Manor gun test

Manor gun test - Credit: Mike Yardley

The rounded, field-style fore-end was not too bulbous, and it is attached to the barrels by means of a Deeley & Edge lifting-lever fastener. I can never decide whether I prefer this or the Anson push-rod. I tend towards the Deeley, but occasionally they may transmit heat from the barrels to the front hand – something that can happen in the otherwise excellent Silver Pigeons.

Barrels are monobloc, as is the modern norm. They are proofed for steel and chambered for 3” (76mm) cartridges. Here, they are fitted with a ventilated 6mm sighting rib (well suited to the gun) and solid joining ribs. A solid sighting rib is also an option (and normally my preference for the field).

The bead is plain brass, my favourite pattern. Five multi-chokes come with the gun, and they are steel-compatible up to Half choke.

Technical

The new Manor over-and-under is particularly interesting because of the alloy used in the action, which is similar to the material used in aircraft landing gear and has unusual shock-absorption properties. I have traced the use of what was once called ‘Ergal’ in over-and-under shotguns to at least World War II, but technology moves on. There is a lot of input from Mr Coulter here.

This gun is made in association with a well-known French firm, based at St Etienne (where the bench work is done), but the barrel tubes are of German origin. The action design isn’t radical: stud pins at the knuckle engage with bifurcated barrel-lumps much like a Beretta (or Woodward). Helical springs drive the hammers and the ejectors. There are flat twin cocking bars, and there is a recoil bar set above the gully for these in the action, which absorbs some rearward energy. At the action face, there is a steel reinforcing strip, as is commonly seen in alloy-actioned guns to prevent hammering around the striker holes.

Manor gun test

Manor gun test - Credit: Mike Yardley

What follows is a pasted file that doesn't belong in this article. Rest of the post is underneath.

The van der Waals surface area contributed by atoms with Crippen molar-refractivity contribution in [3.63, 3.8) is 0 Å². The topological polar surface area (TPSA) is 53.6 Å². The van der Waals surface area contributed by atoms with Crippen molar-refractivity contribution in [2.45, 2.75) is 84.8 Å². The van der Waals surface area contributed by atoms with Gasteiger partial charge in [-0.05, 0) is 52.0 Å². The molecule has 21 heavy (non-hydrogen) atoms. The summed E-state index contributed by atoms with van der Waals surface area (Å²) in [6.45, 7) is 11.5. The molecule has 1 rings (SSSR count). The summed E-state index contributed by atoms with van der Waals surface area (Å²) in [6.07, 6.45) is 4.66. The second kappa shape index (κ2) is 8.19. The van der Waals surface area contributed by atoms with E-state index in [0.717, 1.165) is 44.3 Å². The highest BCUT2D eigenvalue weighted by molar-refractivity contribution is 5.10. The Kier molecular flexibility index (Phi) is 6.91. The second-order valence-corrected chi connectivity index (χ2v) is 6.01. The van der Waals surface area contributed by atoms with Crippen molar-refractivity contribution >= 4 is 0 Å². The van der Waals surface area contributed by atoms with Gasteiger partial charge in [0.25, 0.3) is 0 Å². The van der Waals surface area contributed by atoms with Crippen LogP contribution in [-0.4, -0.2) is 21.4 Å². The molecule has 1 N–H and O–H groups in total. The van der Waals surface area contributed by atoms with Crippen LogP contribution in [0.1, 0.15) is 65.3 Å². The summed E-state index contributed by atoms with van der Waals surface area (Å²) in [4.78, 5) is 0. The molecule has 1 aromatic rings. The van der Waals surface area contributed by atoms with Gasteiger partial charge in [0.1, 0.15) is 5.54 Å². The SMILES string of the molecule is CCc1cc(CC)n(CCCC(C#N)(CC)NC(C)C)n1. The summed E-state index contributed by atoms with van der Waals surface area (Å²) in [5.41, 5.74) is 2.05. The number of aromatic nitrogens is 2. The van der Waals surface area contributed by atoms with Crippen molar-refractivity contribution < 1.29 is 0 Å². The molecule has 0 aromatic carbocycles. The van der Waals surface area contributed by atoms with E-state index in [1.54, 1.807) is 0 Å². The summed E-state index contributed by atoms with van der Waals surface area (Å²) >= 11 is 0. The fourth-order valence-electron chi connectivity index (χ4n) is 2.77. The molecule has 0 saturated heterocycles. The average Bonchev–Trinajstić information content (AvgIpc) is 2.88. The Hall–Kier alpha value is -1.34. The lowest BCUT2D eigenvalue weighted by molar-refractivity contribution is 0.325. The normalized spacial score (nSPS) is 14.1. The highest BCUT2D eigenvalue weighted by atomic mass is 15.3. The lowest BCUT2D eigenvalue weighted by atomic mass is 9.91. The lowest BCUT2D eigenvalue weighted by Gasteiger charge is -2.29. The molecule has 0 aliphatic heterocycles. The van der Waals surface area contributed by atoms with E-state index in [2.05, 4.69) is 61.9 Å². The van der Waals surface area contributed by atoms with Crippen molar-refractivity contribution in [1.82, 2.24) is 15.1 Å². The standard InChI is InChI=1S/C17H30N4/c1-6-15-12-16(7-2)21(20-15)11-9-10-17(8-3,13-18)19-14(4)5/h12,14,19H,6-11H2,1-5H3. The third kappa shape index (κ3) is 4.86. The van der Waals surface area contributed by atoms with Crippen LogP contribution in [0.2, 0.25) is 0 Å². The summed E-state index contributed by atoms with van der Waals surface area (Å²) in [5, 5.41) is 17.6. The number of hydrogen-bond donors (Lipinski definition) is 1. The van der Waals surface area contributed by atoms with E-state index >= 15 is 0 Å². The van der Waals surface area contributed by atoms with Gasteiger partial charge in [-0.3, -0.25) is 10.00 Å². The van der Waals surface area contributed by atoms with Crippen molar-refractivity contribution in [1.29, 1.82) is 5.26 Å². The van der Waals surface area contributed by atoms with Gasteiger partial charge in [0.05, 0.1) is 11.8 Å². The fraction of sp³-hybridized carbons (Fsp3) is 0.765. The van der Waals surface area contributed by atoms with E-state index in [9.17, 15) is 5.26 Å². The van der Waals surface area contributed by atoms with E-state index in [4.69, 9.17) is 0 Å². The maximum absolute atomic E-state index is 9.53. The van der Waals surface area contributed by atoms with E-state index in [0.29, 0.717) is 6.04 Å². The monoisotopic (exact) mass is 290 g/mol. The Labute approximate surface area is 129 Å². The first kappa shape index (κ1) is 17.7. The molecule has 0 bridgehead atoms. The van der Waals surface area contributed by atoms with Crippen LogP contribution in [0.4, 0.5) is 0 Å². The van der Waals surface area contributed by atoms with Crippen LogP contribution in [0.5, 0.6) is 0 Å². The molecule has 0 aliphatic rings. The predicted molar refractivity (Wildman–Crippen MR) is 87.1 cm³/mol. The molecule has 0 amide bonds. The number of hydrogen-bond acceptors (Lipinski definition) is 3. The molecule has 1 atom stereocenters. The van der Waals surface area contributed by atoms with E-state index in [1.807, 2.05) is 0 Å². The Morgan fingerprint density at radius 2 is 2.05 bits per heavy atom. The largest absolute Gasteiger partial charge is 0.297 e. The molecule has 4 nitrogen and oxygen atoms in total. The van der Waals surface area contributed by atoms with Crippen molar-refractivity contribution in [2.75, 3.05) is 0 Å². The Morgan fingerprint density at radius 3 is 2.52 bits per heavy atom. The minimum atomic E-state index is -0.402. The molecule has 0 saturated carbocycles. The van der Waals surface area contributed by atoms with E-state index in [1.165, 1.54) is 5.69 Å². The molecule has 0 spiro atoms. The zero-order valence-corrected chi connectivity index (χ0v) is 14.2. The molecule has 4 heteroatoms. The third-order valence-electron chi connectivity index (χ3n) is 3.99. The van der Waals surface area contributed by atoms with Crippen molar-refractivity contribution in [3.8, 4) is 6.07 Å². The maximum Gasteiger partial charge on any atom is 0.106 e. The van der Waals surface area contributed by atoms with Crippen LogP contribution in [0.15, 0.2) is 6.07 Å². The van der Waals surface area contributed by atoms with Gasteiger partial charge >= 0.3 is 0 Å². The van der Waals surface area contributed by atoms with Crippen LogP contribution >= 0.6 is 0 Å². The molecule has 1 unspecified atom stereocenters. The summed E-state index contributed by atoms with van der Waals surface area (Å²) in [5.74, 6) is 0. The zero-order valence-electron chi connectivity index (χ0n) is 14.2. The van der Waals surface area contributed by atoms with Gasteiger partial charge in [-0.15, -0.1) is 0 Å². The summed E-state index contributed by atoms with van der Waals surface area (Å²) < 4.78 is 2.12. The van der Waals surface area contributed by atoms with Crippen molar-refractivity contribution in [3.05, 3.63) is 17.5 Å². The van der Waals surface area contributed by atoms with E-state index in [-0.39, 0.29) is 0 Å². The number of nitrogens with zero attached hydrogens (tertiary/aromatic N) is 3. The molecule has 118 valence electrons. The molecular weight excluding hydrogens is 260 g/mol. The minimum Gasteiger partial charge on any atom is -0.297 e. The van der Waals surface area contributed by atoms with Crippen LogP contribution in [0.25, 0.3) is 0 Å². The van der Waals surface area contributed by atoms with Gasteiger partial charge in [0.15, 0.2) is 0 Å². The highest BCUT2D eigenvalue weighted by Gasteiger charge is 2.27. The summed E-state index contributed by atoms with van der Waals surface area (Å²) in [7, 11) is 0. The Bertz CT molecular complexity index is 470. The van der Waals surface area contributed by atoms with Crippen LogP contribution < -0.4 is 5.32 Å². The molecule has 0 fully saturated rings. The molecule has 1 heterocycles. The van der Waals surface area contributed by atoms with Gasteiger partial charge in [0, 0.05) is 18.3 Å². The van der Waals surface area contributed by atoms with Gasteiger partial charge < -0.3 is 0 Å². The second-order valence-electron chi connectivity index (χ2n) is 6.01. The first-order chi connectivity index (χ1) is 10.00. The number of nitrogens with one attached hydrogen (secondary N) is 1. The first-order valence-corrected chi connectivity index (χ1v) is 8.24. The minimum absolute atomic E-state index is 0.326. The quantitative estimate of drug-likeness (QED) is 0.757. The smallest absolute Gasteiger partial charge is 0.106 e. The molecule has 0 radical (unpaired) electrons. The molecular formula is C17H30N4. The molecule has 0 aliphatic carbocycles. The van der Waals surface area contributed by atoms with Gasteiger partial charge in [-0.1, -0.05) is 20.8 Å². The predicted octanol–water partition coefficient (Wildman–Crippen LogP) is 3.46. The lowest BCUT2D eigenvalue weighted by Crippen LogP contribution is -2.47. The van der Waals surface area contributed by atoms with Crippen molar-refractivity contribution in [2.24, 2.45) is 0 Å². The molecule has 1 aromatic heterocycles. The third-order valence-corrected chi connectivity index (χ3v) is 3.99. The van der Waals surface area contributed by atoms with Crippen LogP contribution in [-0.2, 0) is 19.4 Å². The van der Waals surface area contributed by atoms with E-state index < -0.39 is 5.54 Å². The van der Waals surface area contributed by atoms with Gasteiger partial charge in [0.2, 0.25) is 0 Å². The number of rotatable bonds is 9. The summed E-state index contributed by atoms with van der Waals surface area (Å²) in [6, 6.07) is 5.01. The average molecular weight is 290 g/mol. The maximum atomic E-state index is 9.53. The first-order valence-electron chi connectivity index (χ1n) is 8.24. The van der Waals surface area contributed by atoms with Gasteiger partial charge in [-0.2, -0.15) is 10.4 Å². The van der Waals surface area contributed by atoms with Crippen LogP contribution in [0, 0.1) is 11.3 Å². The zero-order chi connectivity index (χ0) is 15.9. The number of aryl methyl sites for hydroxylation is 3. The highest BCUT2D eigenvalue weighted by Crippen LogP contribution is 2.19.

Shooting Impressions

I shot the gun at my usual venue, Fennes Shooting School, with an enthusiastic Gerry in attendance. It shot very well. I didn’t miss anything, which is always a good sign! Its handling qualities were very good: the gun is lively forwards, but steady because of sensible stock shapes (the actual point of balance is about 1” forward of the hinge pin). Recoil with Lyalvale 21-, 24- and 28-gram loads was a little less than might be expected. Gerry is of the opinion that the action material and design absorbs some of the recoil - quite possibly. The gun is certainly very comfortable to shoot (better than some alloy-actioned guns).

Any negatives? Not really. I think the design suits a 20-bore well. I liked the new Manor OU and I would not change much. The fore-end, grip and comb shapes were all especially good, as discussed. The rib is well suited too. The finish was above average.

Anything to add? The gun comes in a smart leather-cornered, ABS travel case. Everything is bespoke, meaning you can even get an extra set of 30-06 barrels if you are a boar shooter.

Manor gun test

Manor gun test - Credit: Mike Yardley

Tech spec

n Maker: Manor Guns

n Model: Lightweight

n Bore: 20

n Barrels: 30” (options to 32”)

Manor gun test

Manor gun test - Credit: Mike Yardley

n Action type: bifurcated lump trigger-plate OU

n Chokes: multi (five supplied)

n Proof: fleurs-de-lys for steel

n Weight: just under 7lbs

n RRP: £5,999